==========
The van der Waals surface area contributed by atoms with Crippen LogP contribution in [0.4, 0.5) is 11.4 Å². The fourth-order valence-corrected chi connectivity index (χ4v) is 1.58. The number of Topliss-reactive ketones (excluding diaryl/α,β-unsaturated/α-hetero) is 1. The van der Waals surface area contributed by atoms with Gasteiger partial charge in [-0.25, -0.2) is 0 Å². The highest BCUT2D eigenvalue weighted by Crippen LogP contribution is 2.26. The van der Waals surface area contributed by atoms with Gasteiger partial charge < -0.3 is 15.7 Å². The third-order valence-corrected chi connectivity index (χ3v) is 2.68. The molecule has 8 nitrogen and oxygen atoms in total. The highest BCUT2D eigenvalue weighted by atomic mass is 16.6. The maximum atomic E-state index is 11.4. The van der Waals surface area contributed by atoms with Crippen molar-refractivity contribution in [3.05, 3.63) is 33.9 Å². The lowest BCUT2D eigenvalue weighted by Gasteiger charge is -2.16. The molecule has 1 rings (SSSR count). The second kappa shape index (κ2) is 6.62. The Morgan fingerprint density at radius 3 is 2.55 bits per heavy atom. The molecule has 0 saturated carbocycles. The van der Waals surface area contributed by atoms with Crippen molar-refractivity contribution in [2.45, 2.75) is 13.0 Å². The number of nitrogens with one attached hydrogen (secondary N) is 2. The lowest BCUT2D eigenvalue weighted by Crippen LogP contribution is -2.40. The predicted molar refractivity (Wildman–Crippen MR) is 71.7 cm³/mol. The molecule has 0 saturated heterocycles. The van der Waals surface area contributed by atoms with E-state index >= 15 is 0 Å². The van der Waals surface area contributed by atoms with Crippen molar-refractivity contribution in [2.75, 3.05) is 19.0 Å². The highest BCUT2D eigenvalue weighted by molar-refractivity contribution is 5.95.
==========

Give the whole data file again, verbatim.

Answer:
The van der Waals surface area contributed by atoms with Crippen LogP contribution in [0.4, 0.5) is 11.4 Å². The fourth-order valence-corrected chi connectivity index (χ4v) is 1.58. The number of Topliss-reactive ketones (excluding diaryl/α,β-unsaturated/α-hetero) is 1. The van der Waals surface area contributed by atoms with Gasteiger partial charge in [-0.25, -0.2) is 0 Å². The highest BCUT2D eigenvalue weighted by Crippen LogP contribution is 2.26. The van der Waals surface area contributed by atoms with Gasteiger partial charge < -0.3 is 15.7 Å². The third-order valence-corrected chi connectivity index (χ3v) is 2.68. The molecule has 8 nitrogen and oxygen atoms in total. The highest BCUT2D eigenvalue weighted by atomic mass is 16.6. The maximum atomic E-state index is 11.4. The van der Waals surface area contributed by atoms with Crippen molar-refractivity contribution in [3.05, 3.63) is 33.9 Å². The lowest BCUT2D eigenvalue weighted by Gasteiger charge is -2.16. The molecule has 1 rings (SSSR count). The second kappa shape index (κ2) is 6.62. The Morgan fingerprint density at radius 3 is 2.55 bits per heavy atom. The molecule has 0 saturated carbocycles. The van der Waals surface area contributed by atoms with Crippen molar-refractivity contribution in [2.45, 2.75) is 13.0 Å². The number of nitrogens with one attached hydrogen (secondary N) is 2. The lowest BCUT2D eigenvalue weighted by Crippen LogP contribution is -2.40. The predicted molar refractivity (Wildman–Crippen MR) is 71.7 cm³/mol. The molecule has 0 saturated heterocycles. The van der Waals surface area contributed by atoms with E-state index >= 15 is 0 Å². The van der Waals surface area contributed by atoms with Crippen molar-refractivity contribution in [2.75, 3.05) is 19.0 Å². The highest BCUT2D eigenvalue weighted by molar-refractivity contribution is 5.95.